Multitasking gets a bad rep. 🤹🏽
But most people spend no time learning how to get better at it!
You can have multiple things on the go.
You can be a jack of all trades.
You can be a competent generalist.
Here's the secret:
Most people try to multitask by throwing three balls in the air and seeing what they can catch before something hits the ground.
Their only concern is things not hitting the ground.
That's an awful way to go about it. No wonder it seems impossible.
Instead, learn to juggle.
Most people think they can't juggle 3 balls at once. I'll teach you how in 3 minutes.
Juggling is counter-intuitive. It's not about catching. It's about THROWING.
Most people fail at multitasking because they focus on trying to catch each ball. Learn to throw instead!
With your projects, this means thinking in advance about HOW you launch any new balls.
Consider the power, the trajectory, and direction BEFORE you start.
Start sustainably if you want to scale sustainably.
If you throw the balls in the air without thinking, you're setting yourself up to fail.
If you've already got some balls up in the air, pause and reset. It's hard to fail forwards.
Take a step back and think about how you can sustainably engage with each project in your life.
Now you've mastered throwing, is it time to learn how to catch? NO.
Catching is reflexive. You can probably do it without thinking.
The next skill is picking the right ball to focus on while they're in motion.
When you're juggling multiple balls, focus on the ball that's at the peak of its trajectory.
For you, this is the project which requires the most exertion.
There are two key concepts you'll need to get this right:
- Manage cognitive bandwidth
- Consider return on time invested
I'll do a separate thread on each of those but you can just sign up for my newsletter to skip the wait and get my best thoughts each week:
Now back to your juggling lesson...
In a nutshell, the next trick to juggling is repositioning yourself in advance to make sure you're in line with the ball at the peak of its arc.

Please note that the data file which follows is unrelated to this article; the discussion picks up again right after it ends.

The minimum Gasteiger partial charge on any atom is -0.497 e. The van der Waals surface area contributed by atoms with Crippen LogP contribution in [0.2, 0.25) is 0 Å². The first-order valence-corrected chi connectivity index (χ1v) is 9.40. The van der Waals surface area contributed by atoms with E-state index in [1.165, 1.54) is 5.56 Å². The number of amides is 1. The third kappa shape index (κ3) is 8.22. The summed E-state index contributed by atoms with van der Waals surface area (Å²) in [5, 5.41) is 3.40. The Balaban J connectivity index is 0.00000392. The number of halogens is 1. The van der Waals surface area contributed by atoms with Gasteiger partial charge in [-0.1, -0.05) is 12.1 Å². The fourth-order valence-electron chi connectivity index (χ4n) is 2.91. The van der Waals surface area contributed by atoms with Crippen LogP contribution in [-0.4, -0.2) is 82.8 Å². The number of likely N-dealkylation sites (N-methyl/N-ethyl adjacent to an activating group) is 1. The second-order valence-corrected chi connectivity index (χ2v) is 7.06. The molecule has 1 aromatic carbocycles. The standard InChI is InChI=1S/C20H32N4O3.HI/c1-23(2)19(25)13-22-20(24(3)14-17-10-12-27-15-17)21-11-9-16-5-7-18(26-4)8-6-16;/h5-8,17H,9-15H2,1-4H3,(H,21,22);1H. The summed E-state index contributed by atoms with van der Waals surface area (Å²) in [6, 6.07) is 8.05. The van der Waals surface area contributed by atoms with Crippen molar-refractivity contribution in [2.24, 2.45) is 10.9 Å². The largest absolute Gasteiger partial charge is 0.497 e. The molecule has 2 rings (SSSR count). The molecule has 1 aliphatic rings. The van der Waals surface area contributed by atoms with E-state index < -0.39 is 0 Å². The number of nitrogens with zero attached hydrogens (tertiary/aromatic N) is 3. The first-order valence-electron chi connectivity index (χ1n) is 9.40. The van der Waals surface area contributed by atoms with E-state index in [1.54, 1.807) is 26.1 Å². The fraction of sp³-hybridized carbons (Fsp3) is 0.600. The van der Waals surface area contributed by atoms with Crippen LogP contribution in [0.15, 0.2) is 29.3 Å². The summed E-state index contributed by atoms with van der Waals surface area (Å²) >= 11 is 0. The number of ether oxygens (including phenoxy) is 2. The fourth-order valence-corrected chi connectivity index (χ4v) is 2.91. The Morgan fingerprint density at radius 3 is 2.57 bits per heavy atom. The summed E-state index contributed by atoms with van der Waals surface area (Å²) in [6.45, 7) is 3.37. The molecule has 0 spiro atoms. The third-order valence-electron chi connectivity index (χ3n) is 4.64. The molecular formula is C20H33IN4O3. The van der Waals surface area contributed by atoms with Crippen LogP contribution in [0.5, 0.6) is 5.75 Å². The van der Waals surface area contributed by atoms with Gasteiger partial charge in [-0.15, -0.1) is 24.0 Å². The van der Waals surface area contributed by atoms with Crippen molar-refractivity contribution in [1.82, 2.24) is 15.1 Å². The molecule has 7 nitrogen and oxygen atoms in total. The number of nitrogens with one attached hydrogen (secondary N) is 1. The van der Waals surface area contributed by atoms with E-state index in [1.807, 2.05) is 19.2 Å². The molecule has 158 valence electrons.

Only focus on one ball at a time. The one in mid-air.
The one that's about to hit your hand will take care of itself.
'Setting up your body' in terms of managing projects means getting better at managing your active task.
This means improving your productivity, your efficiency of output, and streamlining this one project to be as effective as possible.
It also means taking care of your body.
You wouldn't take a high-speed train on a rusty track. So don't expect to run projects at high speed if you're not going to grease the system.
Take breaks. Get sufficient sleep. Eat well, exercise, and drink water. Don't break your body.
Focusing on one ball at a time applies equally to managing tasks as to managing your career.
It doesn't mean you can't do multiple things. It just means you need a system.
If you want to become a great generalist, focus on becoming T-shaped.
Find one thing you can be excellent at and a few things you can be pretty good at. That's the long line of the T, and the horizontal line.
Focus on the long line but incrementally strengthen the rest.
If you're trying to become great with managing multiple projects, identify one key point of focus to centre on, and beware of switching costs.
Think about driving back and forth between two points. Breaking isn't instantaneous, Your brain slows down and accelerates like a car.
When you're aware of switching costs, you can plan around them.
Don't go back and forth rapidly. Spend 'focus time' on one intensive task at a time. Save low inertia tasks for downtime and short bursts of effort.
Now, back to your juggling lesson.
It's finally time to catch!
As I mentioned, catching is somewhat instinctive. You'll know this if you've ever rushed to finish a project before a deadline.
If you were procrastinating before, you won't be now!
But the better you prepare, the easier catching becomes.
Final thing - The handoff.
This is something you can do without thinking, but when you add intentionality, it's powerful.
The hand-off is about deciding when to stop. It's the pause that helps you reset. It's how you prepare for being away.
Plan for contingency and to reset.
The handoff lets you manage your tempo.
Most people use weekends as a default break for pace management. But you can be more intentional than that.
Take a moment to reset tasks every morning. Reset your calendar every afternoon. Reconsider your tempo of exertion...
That's all for now. You're now a master juggler.
Apply the above to juggling projects, developing skills, and juggling actual balls.